Once inside, we began to make our way to the stage. People were pushing hard to get the chance to be as close to Matty Healy as possible. We found a decent spot, and decided to stay put because the crowd wasn’t worth dealing with. I had never experienced a concert like this before. Concertgoers seemed almost possessed by the thought of getting as close to the stage as possible, and didn’t think about anything else, like, say, the safety of other concertgoers around them. In fact, a man came onto the stage after the final opening band finished, and said that The 1975 would not be coming out until everyone stopped pushing and spread out. The disrespectfulness of the crowd delayed the entire concert for a bit. Finally, people listened and they took the stage. At this point, I was completely annoyed but seeing and hearing them quelled all of that.

They did the exact same set as the time I saw them in June, and it was great as usual. I was really hoping that they would play their new song, “Medicine,” but they didn’t.

I already want to see them again, but my experience has changed so much over the past year. As the lyrics in their song “You” read: “It’s so ironic/how it’s only been a year.” Of course I still am so passionate about them and their music, but my experience seeing and listening to them live is now tarnished by my experience with my fellow concertgoers. I love them, so of course I’m proud that they’re gaining such popularity in a relatively short time. However, there’s a part of me that sees them as “mine.” I feel as though I want to keep them to myself and always have that first experience at their concert. But if that were the case, what would be their incentive to continue to create the music that I love so much? It’s bittersweet.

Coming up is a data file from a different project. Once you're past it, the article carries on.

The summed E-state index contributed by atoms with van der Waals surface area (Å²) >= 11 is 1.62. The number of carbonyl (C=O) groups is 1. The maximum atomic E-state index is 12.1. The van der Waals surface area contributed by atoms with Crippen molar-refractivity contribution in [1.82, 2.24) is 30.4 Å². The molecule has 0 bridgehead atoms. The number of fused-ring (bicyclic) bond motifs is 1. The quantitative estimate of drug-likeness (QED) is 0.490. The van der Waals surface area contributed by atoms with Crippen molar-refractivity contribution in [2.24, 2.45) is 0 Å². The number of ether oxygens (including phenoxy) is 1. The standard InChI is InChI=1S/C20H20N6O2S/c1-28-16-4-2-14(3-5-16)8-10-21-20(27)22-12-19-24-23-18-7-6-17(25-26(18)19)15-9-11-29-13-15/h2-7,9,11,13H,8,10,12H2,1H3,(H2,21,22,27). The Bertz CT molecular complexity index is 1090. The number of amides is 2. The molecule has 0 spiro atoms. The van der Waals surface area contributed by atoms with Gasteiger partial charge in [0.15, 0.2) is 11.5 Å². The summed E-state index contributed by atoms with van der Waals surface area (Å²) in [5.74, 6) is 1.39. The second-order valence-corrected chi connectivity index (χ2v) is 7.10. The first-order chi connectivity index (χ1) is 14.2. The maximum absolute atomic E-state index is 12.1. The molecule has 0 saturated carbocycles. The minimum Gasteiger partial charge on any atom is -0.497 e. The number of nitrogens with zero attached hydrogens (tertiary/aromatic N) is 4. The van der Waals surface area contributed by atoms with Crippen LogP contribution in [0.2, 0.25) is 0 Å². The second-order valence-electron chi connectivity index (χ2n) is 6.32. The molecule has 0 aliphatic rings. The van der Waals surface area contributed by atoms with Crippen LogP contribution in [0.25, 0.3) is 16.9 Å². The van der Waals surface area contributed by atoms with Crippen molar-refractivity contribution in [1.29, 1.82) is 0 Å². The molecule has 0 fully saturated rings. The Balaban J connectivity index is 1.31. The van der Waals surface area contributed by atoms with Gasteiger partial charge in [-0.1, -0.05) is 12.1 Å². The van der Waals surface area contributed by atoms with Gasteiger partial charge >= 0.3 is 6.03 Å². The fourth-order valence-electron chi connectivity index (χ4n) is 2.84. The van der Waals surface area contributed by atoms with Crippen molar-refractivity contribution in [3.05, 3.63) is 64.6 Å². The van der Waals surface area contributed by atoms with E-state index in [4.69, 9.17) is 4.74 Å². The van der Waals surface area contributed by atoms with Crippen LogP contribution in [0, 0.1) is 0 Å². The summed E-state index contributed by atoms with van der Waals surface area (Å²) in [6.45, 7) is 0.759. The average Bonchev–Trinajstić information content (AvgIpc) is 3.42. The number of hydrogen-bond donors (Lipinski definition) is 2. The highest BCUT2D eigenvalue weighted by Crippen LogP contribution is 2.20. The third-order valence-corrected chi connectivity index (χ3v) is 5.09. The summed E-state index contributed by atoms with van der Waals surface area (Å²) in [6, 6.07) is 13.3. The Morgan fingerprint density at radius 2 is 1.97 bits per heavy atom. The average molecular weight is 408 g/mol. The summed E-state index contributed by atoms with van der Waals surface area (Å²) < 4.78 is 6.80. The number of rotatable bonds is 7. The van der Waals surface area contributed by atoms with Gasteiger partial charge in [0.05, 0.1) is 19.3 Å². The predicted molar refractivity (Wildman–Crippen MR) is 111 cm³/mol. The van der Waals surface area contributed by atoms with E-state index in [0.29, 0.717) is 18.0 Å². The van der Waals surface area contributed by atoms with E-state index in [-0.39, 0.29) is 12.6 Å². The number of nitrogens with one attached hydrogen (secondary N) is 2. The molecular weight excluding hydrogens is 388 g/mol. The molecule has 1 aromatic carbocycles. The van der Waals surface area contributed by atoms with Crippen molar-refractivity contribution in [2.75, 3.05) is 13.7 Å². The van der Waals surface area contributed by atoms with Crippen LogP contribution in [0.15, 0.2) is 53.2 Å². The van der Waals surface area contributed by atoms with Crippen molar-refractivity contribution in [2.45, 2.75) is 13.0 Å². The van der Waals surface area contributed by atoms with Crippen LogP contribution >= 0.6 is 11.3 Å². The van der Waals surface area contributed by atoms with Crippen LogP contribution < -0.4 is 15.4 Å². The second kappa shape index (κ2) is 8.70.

(photo, cropped, via)

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  • B

    BritApr 8, 2015 at 9:52 pm

    I stumbled upon The 1975 very early as well and bought their album as soon as I could. It’s kind of fun to follow a band that not a lot of people know about, until everyone knows about it. It is very bittersweet, like you said. It’s almost as if I feel that I have some sort of superiority over newer fans and I should be treated so awesome for it, but that doesn’t make any sense. haha It’s a very funny feeling; a mixture of jealousy, stinginess, and obsession i guess lol

  • C

    CharmDec 9, 2014 at 6:31 am

    That was a great review. Great to read something like this from a proper fan.

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Concert review: The 1975’s increased popularity draws larger, rowdier crowd